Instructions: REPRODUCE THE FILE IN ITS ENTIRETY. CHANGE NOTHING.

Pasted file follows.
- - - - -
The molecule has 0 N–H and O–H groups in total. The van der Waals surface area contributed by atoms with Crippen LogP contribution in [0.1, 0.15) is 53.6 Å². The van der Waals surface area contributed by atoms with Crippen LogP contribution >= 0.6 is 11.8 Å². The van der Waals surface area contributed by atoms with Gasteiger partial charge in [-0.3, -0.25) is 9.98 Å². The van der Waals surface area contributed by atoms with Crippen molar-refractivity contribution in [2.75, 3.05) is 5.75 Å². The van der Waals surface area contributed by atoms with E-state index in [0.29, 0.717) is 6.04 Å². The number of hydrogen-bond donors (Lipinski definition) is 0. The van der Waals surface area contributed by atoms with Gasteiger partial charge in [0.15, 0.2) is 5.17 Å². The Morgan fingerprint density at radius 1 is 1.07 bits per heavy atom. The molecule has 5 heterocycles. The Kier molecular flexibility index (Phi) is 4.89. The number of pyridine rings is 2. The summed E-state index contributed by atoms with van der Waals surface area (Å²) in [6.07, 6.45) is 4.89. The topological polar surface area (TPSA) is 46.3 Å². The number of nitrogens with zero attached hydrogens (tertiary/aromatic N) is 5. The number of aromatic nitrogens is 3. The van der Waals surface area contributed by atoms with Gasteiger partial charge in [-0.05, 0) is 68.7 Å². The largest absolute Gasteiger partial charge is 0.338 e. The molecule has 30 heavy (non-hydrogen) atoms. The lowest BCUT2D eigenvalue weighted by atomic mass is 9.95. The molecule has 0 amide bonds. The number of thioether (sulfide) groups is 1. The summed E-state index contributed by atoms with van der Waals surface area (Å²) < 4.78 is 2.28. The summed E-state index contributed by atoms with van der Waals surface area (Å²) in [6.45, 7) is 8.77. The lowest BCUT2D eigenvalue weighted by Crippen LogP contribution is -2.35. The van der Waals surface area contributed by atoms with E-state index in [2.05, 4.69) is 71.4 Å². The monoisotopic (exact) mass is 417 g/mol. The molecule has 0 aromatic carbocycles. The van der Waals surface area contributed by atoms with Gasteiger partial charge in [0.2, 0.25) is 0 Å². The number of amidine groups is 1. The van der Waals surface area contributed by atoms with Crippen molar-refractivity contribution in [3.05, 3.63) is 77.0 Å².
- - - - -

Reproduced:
The molecule has 0 N–H and O–H groups in total. The van der Waals surface area contributed by atoms with Crippen LogP contribution in [0.1, 0.15) is 53.6 Å². The van der Waals surface area contributed by atoms with Crippen LogP contribution >= 0.6 is 11.8 Å². The van der Waals surface area contributed by atoms with Gasteiger partial charge in [-0.3, -0.25) is 9.98 Å². The van der Waals surface area contributed by atoms with Crippen molar-refractivity contribution in [2.75, 3.05) is 5.75 Å². The van der Waals surface area contributed by atoms with E-state index in [0.29, 0.717) is 6.04 Å². The number of hydrogen-bond donors (Lipinski definition) is 0. The van der Waals surface area contributed by atoms with Gasteiger partial charge in [0.15, 0.2) is 5.17 Å². The Morgan fingerprint density at radius 1 is 1.07 bits per heavy atom. The molecule has 5 heterocycles. The Kier molecular flexibility index (Phi) is 4.89. The number of pyridine rings is 2. The summed E-state index contributed by atoms with van der Waals surface area (Å²) in [6.07, 6.45) is 4.89. The topological polar surface area (TPSA) is 46.3 Å². The number of nitrogens with zero attached hydrogens (tertiary/aromatic N) is 5. The number of aromatic nitrogens is 3. The van der Waals surface area contributed by atoms with Gasteiger partial charge in [-0.05, 0) is 68.7 Å². The largest absolute Gasteiger partial charge is 0.338 e. The molecule has 30 heavy (non-hydrogen) atoms. The lowest BCUT2D eigenvalue weighted by atomic mass is 9.95. The molecule has 0 amide bonds. The number of thioether (sulfide) groups is 1. The summed E-state index contributed by atoms with van der Waals surface area (Å²) < 4.78 is 2.28. The summed E-state index contributed by atoms with van der Waals surface area (Å²) in [6.45, 7) is 8.77. The lowest BCUT2D eigenvalue weighted by Crippen LogP contribution is -2.35. The van der Waals surface area contributed by atoms with E-state index in [2.05, 4.69) is 71.4 Å². The monoisotopic (exact) mass is 417 g/mol. The molecule has 0 aromatic carbocycles. The van der Waals surface area contributed by atoms with Gasteiger partial charge in [0.2, 0.25) is 0 Å². The number of amidine groups is 1. The van der Waals surface area contributed by atoms with Crippen molar-refractivity contribution in [3.05, 3.63) is 77.0 Å².